In red wine astringency research, one of the biggest challenges is to find analytical methods able to predict the perceived astringency. Several studies investigated the correlation between astringency as a sensory parameter and measurements essentially based on compositional/metabolomic (Hufnagel & Hofmann, 2008), spectrophotometric (e.g., 280 and 230 nm) (Boulet et al., 2016), and precipitation techniques (Ferrer-Gallego et al., 2012). Thanks to these studies and to those investigating how other wine components (e.g., ethanol, pH, etc.) can influence astringency perception, our knowledge about this sensory stimulus has greatly expanded. However, most of these studies tested the correlation between chemicals and the overall astringency but did not pay attention to the different sub-qualities of this attribute.
According to our recent results (Piombino et al., 2020), and a few further studies addressing this subject (Sáenz-Navajas et al., 2020; Vidal et al., 2018), the current analytical methods are not able to predict astringency in all its sensory nuances, and their predictive power varies depending on the parameter/method applied. We argue that odour–oral cross-modal interactions can affect the correlations between chemical and sensory parameters, thus interfering with the estimation of their predictive power. To test this hypothesis, we computed Pearson correlations between sensory (astringency sub-qualities, and tastes) and chemical compositional parameters (total phenols, total proanthocyanidins, ethanol, reducing sugars, pH, titratable acidity, volatile acidity) across the 74 whole wines (WWs) and the corresponding deodorized wines (DWs). In this way, we were able to compare the correlations under two different tasting conditions: in the presence and in the absence of VOCs. This comparison is reported in Tables 4 and 5, where several significant correlations (p<0.05, p<0.0001) were found. In most cases, the magnitude of the correlation coefficients between chemical and sensory parameters increased with wine deodorization.
Table 4. Correlation coefficients (Pearson) between astringency and chemical variables. Comparison between WW and DW. In bold significant differences (Tukey, p<0.05) (grey: p<0.0001).
On the one hand, the absence of VOCs led to greater positive correlations between drying, harsh, dynamic sub-qualities and total polyphenols, total proanthocyanidins, ethanol, and volatile acidity. On the other hand, the negative correlations of complex and surface smoothness with total phenols and proanthocyanidins were stronger for DWs. As an example, for DWs, total proanthocyanidins showed the greatest positive correlation coefficients with drying and dynamic, which increased from 0.571 to 0.703, and from 0.304 to 0.737, respectively, when compared to WWs. The correlations between volatile acidity and drying, harsh and dynamic became significant for DWs but not for WWs. All these results confirm previous findings on correlations between sensory and chemical parameters (Piombino et al., 2020; Sáenz-Navajas et al., 2020; Vidal et al., 2018) and show the impact of cross-modal oral/olfactory sensory interactions on red wine perception. Among the considered sub-qualities, in DW, unripe became the only one not correlated with chemical parameters linked to polyphenols. These results support the idea that the unripe astringency is a multisensory feeling greatly impacted by VOCs perceptions. As for unripe, also the complex sub-quality is defined as a mouthfeel including aroma sensations. However, unlike unripe, the magnitude of correlation coefficients with total phenols and proanthocyanidins became significant in DW even if with low r values.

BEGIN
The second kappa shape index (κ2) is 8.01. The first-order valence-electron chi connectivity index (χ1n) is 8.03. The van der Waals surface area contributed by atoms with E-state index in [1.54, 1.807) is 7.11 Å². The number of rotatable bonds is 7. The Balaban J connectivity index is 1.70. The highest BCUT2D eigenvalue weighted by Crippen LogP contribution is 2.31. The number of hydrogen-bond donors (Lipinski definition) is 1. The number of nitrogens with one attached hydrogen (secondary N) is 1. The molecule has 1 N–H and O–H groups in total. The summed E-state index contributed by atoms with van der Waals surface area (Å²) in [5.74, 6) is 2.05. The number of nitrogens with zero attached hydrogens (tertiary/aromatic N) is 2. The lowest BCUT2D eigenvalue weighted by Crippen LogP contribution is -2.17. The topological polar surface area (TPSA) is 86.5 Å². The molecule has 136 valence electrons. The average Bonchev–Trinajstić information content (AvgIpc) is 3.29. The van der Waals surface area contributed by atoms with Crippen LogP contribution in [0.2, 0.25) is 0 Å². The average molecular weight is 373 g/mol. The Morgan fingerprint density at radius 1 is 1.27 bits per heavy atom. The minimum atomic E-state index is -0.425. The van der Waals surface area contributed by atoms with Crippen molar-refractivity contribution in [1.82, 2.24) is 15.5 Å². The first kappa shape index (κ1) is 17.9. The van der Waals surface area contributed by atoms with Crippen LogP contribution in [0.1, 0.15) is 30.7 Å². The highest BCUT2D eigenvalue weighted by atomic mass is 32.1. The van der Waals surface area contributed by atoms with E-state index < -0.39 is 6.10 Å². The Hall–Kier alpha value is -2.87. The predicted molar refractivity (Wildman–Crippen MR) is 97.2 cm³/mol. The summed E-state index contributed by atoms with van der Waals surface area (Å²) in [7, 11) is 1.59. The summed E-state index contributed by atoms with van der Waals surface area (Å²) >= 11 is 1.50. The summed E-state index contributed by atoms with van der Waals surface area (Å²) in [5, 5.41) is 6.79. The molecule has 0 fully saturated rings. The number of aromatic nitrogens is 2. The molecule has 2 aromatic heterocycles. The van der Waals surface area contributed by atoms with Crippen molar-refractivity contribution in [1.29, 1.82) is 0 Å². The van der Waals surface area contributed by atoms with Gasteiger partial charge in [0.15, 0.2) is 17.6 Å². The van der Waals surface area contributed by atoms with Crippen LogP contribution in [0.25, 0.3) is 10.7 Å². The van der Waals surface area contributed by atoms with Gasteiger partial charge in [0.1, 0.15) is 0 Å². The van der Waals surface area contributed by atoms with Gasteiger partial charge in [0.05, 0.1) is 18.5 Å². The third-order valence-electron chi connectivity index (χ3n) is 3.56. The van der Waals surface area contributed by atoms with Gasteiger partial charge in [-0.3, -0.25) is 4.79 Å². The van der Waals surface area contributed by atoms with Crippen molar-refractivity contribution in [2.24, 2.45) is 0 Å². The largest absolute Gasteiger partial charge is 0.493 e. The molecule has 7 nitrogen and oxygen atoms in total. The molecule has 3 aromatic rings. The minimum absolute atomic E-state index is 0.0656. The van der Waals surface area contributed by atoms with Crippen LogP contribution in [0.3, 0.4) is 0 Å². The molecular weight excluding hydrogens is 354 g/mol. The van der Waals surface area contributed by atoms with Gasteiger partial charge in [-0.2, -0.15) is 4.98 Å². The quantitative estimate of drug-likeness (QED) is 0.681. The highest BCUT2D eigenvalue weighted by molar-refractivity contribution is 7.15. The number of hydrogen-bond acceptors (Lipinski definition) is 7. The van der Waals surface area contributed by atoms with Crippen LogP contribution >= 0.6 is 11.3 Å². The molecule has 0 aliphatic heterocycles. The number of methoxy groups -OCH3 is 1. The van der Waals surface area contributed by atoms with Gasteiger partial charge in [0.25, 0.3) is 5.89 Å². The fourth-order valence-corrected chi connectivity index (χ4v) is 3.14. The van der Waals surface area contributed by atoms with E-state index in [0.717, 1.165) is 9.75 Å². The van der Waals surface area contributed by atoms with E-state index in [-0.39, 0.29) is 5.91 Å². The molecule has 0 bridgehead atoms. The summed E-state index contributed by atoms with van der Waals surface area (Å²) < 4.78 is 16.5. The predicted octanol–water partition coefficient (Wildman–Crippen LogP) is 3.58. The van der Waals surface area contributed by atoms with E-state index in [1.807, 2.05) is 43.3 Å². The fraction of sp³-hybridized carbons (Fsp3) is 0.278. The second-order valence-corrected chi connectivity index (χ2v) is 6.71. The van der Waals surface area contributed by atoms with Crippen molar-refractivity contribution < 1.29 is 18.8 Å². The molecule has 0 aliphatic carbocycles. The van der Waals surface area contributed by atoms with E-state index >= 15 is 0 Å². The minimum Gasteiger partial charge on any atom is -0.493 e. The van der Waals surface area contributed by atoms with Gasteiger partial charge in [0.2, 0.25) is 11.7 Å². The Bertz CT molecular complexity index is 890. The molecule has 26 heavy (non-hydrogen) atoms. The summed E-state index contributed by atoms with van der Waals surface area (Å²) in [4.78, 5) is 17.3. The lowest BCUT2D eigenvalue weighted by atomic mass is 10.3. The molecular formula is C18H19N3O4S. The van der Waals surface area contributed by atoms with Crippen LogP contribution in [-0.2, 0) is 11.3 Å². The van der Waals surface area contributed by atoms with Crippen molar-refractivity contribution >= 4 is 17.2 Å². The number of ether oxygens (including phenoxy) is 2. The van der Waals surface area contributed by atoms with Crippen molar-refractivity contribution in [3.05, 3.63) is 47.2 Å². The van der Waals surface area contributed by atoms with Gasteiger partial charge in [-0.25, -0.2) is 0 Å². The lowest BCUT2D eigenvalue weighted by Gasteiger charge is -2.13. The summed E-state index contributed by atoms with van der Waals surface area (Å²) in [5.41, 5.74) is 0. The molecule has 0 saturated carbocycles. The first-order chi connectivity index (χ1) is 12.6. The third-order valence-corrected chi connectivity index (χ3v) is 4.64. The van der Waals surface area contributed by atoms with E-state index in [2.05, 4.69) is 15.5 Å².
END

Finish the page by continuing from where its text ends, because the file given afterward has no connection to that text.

The correlations that were detected in WWs between tastes and chemical parameters (Table 5) were confirmed and reinforced in DWs. The only correlation that was not significant in WWs and became slightly significant in DWs was the one between reducing sugars and sweetness (from 0.099 to 0.595). This suggests that the overall aroma might modulate the perception of sweetness in red wine, but further investigation is necessary. The significant positive correlation between pH and bitterness was stronger in DWs.
Table 5. Correlation coefficients (Pearson) between taste and chemical variables. Comparison between WW and DW. In bold significant differences (Tukey, p < 0.05) (grey: p < 0.0001).
Among all the mentioned significant correlations, only a few can be considered good correlations (r > ±0.7). According to these, we can conclude that total proanthocyanidins is the better predictive chemical parameter for both drying and dynamic astringency, but the estimation of its predictive power is strongly affected by olfactory–oral cross-modal interactions.
To the best of our knowledge, this is the first time that this kind of comparison has been done. In our opinion, this approach, if applied to a wider variety of chemical parameters, could be helpful to research aimed at understanding which compounds and structures are related to different mouthfeel sensations. Results confirm the importance of cross-modal interactions on red wine perception and can help to optimize the current predictive analytical parameters/methods. In a perspective of precision oenology, these results could be helpful in the management of wine astringency during winemaking. Only a few and recent reports focus on the impact of the odour stimuli on the perception of single sub-qualities rather than overall astringency, and no experiment was ever carried out on very diverse Italian red wines (Arapitsas et al., 2020; Parpinello et al., 2019; Piombino et al., 2020).